Design is a fickle matter. The favored home style of today, a mix of elements heavy on minimalism and nostalgia, is tomorrow’s tacky relic. Nonetheless, many design experts are daring to predict what will work in the next 12 months.
According to luxury rental developer Richman Signature Properties, the favorability of certain designs lie on generational fault lines, driven by the growing number of millennials and Generation X-ers shunning home ownership.
In an analysis conducted with online interior design service Laurel & Wolf, Richman claimed that while young adults want more flexibility in their living arrangements, they are not willing to compromise on style.
“When it comes to millennial renters, the big trend is ‘less is more.ʼ Thereʼs a desire to streamline spaces — to be uncluttered and less fussy than traditional design,” the two firms wrote in an analysis of 2017 style trends.
Chanel Korby, the director of business development at brokerage firm The Nassimi Group, confirmed the appeal of clutter-resistant spaces, saying: “In the fast-paced world of New York, living in a tranquil environment with space-saving furnishings is refreshing and optimal.
“There should be only essentials with minimalist clutter-free furniture, such as living rooms that only have a couch, another chair, a coffee table, a couple of lamps. Or even less — the bedroom may only have a simple bed, a dresser and a night stand. There is quality over quantity; the fewer pieces of furniture, the better,” Korby said.
“Except for bare essential furniture, there should be nothing else on the clear floors. Generally, you should store items out of sight except (for) a couple of simple decorations. You should also have clear surfaces, (such as) kitchen counter-tops with only the toaster and coffee maker. There are no knick-knacks, stacks of books, papers, etc.”
However, this does not mean that the appeal of furniture is now confined to older people. Young renters and homebuyers just have a specific set of demands, and they are willing to part with more cash just to get what they want.
“For the pieces they do choose, millennials are open to spending a little more money if it makes their room stand out, especially from their friends… There is a renewed interest in original furniture pieces and mixing design styles to create a one-of-a-kind, simple yet eclectic look. Driven by the desire to be unique, we can expect millennials to purchase more antiques, vintage and one-off pieces over the mass-produced furniture makers,” the Richman/Laurel & Wolf analysis read.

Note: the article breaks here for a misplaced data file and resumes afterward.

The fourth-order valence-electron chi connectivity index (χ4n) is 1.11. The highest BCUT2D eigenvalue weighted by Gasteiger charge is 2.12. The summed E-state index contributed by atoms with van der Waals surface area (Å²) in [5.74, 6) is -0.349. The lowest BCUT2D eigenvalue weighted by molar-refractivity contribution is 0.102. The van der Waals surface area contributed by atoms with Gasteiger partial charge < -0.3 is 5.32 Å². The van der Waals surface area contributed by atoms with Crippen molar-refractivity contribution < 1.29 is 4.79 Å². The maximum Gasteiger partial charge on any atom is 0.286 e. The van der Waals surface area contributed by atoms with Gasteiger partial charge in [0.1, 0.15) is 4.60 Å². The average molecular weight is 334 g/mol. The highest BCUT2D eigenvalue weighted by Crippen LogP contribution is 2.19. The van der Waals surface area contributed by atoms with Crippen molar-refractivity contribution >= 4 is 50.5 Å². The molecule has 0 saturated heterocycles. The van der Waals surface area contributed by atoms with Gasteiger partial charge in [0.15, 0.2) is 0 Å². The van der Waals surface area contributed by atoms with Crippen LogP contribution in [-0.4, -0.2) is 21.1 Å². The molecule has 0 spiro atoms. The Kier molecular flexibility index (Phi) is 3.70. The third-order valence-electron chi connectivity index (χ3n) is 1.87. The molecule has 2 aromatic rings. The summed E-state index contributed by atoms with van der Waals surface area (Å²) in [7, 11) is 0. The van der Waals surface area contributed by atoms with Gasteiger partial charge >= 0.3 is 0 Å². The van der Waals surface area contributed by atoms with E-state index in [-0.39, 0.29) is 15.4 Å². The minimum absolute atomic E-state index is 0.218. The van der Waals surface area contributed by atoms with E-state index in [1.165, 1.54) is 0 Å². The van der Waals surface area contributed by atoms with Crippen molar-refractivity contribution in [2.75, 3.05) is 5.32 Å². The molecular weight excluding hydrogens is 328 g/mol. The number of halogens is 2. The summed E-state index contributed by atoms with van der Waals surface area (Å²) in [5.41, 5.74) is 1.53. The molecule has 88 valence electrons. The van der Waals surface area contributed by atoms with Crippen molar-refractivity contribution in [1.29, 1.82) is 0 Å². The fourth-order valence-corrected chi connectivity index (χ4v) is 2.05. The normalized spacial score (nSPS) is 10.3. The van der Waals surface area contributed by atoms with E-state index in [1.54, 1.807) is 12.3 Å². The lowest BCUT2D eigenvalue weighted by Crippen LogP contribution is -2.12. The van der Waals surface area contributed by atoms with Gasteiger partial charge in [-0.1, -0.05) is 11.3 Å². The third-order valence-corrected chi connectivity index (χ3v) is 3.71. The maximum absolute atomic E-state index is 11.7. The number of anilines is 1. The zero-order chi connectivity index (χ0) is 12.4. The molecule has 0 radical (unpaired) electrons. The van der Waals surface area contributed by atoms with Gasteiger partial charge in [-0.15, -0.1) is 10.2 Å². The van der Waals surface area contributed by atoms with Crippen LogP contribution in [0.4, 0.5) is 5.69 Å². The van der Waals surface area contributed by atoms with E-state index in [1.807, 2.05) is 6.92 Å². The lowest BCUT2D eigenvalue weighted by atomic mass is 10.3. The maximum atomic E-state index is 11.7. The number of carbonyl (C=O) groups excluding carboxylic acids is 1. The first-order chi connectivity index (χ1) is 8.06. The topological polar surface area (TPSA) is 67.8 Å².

“Today, millennials desire more than just a space to call home, they want to live in a place that showcases their unique tastes and draws upon their life experiences,” added Leura Fine, the CEO and founder of Laurel & Wolf.
According to a survey of interior design experts conducted by Zillow, the hottest home designs of the next 12 months share a specific set of elements. One of the biggest design trends of the year, the study declared, is marble surfaces.
“Marble, especially in shades of white and light gray, will be one of 2017’s biggest design trends. Experts predict marble will become an increasingly popular material for countertops, flooring and tabletops, as well as in everyday household items, like serving platters or vases,” the report read.
Other popular elements include velvet, built-in bars and “jewel colors” such as emerald green or sapphire blue.
The Zillow survey also forecast the death of several 2016 design trends. Its most brutal assessment was for “quote art,” which it declared “overdone.”
“The quote art trend is overdone, and a fad that will be forgotten quickly in 2017. Rather than decorating with words or cliché sayings, homeowners will start to incorporate artwork reminiscent of the colors and textures found in nature,” the report read.
The respondents were also pessimistic about the enduring appeal of overly industrial furniture. The report predicted that furniture design will soon borrow from science fiction.
“While aspects of the industrial design trend like exposed brick will still be present in 2017, homeowners will start to shy away from its sometimes uncomfortable or impractical furniture. Instead, the 2017 design aesthetic will shift toward “steampunk,” a unique hybrid of Victorian-inspired elegance boasting rich leather and plush fabrics, combined with machine-like accents for a modern twist,” the survey read.
Lastly, respondents predicted that people will want more color in their lives. This will manifest in cool grays being phased out of living spaces.
“From wall colors to couches, shades of gray have been a safe, go-to choice for homeowners and interior designer alike. Experts predict homeowners will be more experimental In the coming year, welcoming brighter pops of color on everything from walls to rugs in an effort to make their space feel more individualized,” the report read.
While people have grown more particular with their design choices, they may not have a lot of space to execute their plans.
According to Mitchell Hochberg, the president and CEO of the Lightstone Group, developers are building smaller to keep costs low.
“Due to the continuing increase in development costs, in an effort to make apartments more affordable, developers are making them smaller. To meet the challenge of making these more efficient apartments more livable, developers are incorporating larger windows and higher ceilings, coupled with linear kitchens that are part of the traditional living area,” he said.2017, Design, Estate, Interior, Real, trends, Weekly